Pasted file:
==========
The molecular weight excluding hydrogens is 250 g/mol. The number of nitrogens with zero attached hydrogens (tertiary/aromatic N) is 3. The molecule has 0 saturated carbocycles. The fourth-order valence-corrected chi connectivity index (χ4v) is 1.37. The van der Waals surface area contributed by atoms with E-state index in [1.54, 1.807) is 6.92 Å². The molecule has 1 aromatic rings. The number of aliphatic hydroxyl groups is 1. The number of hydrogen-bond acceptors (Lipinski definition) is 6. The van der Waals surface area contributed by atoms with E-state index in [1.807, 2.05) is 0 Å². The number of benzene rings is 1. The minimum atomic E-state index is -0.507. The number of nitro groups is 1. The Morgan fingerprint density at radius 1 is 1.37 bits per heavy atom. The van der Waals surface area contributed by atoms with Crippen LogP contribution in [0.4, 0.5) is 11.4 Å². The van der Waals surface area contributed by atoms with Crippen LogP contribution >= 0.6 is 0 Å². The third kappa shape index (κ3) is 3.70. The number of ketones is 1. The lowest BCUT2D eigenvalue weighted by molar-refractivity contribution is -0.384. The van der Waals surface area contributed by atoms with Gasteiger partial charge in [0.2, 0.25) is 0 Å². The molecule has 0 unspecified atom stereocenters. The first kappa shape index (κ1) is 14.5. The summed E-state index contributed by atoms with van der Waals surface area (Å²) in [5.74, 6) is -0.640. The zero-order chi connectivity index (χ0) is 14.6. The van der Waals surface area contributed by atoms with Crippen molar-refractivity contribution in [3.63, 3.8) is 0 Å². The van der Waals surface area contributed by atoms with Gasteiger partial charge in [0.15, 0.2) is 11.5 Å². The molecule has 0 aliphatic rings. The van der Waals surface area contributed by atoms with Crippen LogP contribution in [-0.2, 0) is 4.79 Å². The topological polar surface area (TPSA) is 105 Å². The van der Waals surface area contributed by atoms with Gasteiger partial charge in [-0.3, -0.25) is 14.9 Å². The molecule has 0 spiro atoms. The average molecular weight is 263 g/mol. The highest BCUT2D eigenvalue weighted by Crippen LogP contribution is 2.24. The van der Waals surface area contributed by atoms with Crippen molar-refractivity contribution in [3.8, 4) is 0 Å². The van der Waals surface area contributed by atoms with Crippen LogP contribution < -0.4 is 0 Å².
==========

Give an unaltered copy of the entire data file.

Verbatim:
The molecular weight excluding hydrogens is 250 g/mol. The number of nitrogens with zero attached hydrogens (tertiary/aromatic N) is 3. The molecule has 0 saturated carbocycles. The fourth-order valence-corrected chi connectivity index (χ4v) is 1.37. The van der Waals surface area contributed by atoms with E-state index in [1.54, 1.807) is 6.92 Å². The molecule has 1 aromatic rings. The number of aliphatic hydroxyl groups is 1. The number of hydrogen-bond acceptors (Lipinski definition) is 6. The van der Waals surface area contributed by atoms with E-state index in [1.807, 2.05) is 0 Å². The number of benzene rings is 1. The minimum atomic E-state index is -0.507. The number of nitro groups is 1. The Morgan fingerprint density at radius 1 is 1.37 bits per heavy atom. The van der Waals surface area contributed by atoms with Crippen LogP contribution in [0.4, 0.5) is 11.4 Å². The van der Waals surface area contributed by atoms with Crippen LogP contribution >= 0.6 is 0 Å². The third kappa shape index (κ3) is 3.70. The number of ketones is 1. The lowest BCUT2D eigenvalue weighted by molar-refractivity contribution is -0.384. The van der Waals surface area contributed by atoms with Gasteiger partial charge in [0.2, 0.25) is 0 Å². The molecule has 0 unspecified atom stereocenters. The first kappa shape index (κ1) is 14.5. The summed E-state index contributed by atoms with van der Waals surface area (Å²) in [5.74, 6) is -0.640. The zero-order chi connectivity index (χ0) is 14.6. The van der Waals surface area contributed by atoms with Crippen molar-refractivity contribution in [3.63, 3.8) is 0 Å². The van der Waals surface area contributed by atoms with Gasteiger partial charge in [0.15, 0.2) is 11.5 Å². The molecule has 0 aliphatic rings. The van der Waals surface area contributed by atoms with Crippen LogP contribution in [-0.2, 0) is 4.79 Å². The topological polar surface area (TPSA) is 105 Å². The van der Waals surface area contributed by atoms with Gasteiger partial charge in [-0.3, -0.25) is 14.9 Å². The molecule has 0 spiro atoms. The average molecular weight is 263 g/mol. The highest BCUT2D eigenvalue weighted by Crippen LogP contribution is 2.24. The van der Waals surface area contributed by atoms with Crippen molar-refractivity contribution in [3.8, 4) is 0 Å². The van der Waals surface area contributed by atoms with Crippen LogP contribution < -0.4 is 0 Å².